By David Crowe, originally published by SMH on 1 February 2021.
Federal political parties have received $1.1 billion from hidden donors in a trend towards greater secrecy over two decades, says a new report that warns of dangerous failures in the system meant to expose vested interests.
A handful of dominant players have increased their sway over federal politics by making one-quarter of all donations over the period, led by mining magnate Clive Palmer as well as Liberal and union funds.
In a damning assessment of the disclosure regime, the not-for-profit Centre for Public Integrity says voters are being denied crucial facts about who has paid for influence with about $3 billion in party income over two decades.
The findings come as the Australian Electoral Commission prepares to release annual disclosures on Monday for the past financial year, naming some of the donors but leaving many hidden under the laws agreed by the major parties.
“The federal disclosure scheme is misnamed – it is a non-disclosure scheme with more than a third of political funding shrouded in secrecy,” said University of Melbourne Professor Joo-Cheong Tham, an author of the report.
“That the most significant level of government has the weakest political finance laws is a grave weakness of Australian democracy.”
In a tally of payments from 1999 to 2019, the Centre for Public Integrity estimates the parties received $3.1 billion, including declared donations of $482.9 million and other receipts of $497 million.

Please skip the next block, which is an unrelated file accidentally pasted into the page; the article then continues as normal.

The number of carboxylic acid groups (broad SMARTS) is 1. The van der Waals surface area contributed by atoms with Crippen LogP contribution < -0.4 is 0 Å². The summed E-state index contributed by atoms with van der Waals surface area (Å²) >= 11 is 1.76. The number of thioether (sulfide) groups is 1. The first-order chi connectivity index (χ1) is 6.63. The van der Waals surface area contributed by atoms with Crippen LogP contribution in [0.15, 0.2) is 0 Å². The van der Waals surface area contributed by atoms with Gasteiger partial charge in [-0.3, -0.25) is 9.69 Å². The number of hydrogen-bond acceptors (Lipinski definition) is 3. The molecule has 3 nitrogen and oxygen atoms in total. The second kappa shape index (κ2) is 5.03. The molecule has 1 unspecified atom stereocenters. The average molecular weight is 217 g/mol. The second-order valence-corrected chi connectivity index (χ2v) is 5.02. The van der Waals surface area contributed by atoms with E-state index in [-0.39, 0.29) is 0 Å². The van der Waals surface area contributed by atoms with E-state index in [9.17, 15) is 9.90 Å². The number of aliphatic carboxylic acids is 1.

Another $48.2 million came from subscriptions and $956.1 million came from sources explained in papers lodged with the AEC, requiring Professor Tham and his colleagues to sift through thousands of documents.
But $1.1 billion was not explained, which meant more than one third of the total income was “hidden money” without enough detail for voters.
The Centre for Public Integrity board includes former Federal Court judge and Queensland corruption commissioner Tony Fitzgerald, former Victorian Court of Appeal judge Stephen Charles, former NSW Supreme Court judge Anthony Whealy and NSW barrister and corruption inquiry counsel Geoffrey Watson, as well as Professor Tham.
The Liberal, Nationals and Labor parties have backed limited changes to the regime, such as a ban on foreign donations in 2018, but have opposed bigger reforms such as a cap on the amounts paid by individuals, companies or unions.
A key reason for the secrecy is that only donations over the threshold of $14,300 need to be disclosed, allowing donors to make multiple donations below that amount without being identified.
Another factor is the use of foundations, trusts and funds that make regular payments to a party but might not disclose the original source of the money.
The new conclusions are in line with separate research by University of NSW senior lecturer Lindy Edwards, who found three years ago that the major parties disclosed less than 20 per cent of donations transparently.
Centre for Public Integrity executive director Han Aulby said Australia needed mandatory disclosure of all payments of more than $1000 as well as real-time disclosure.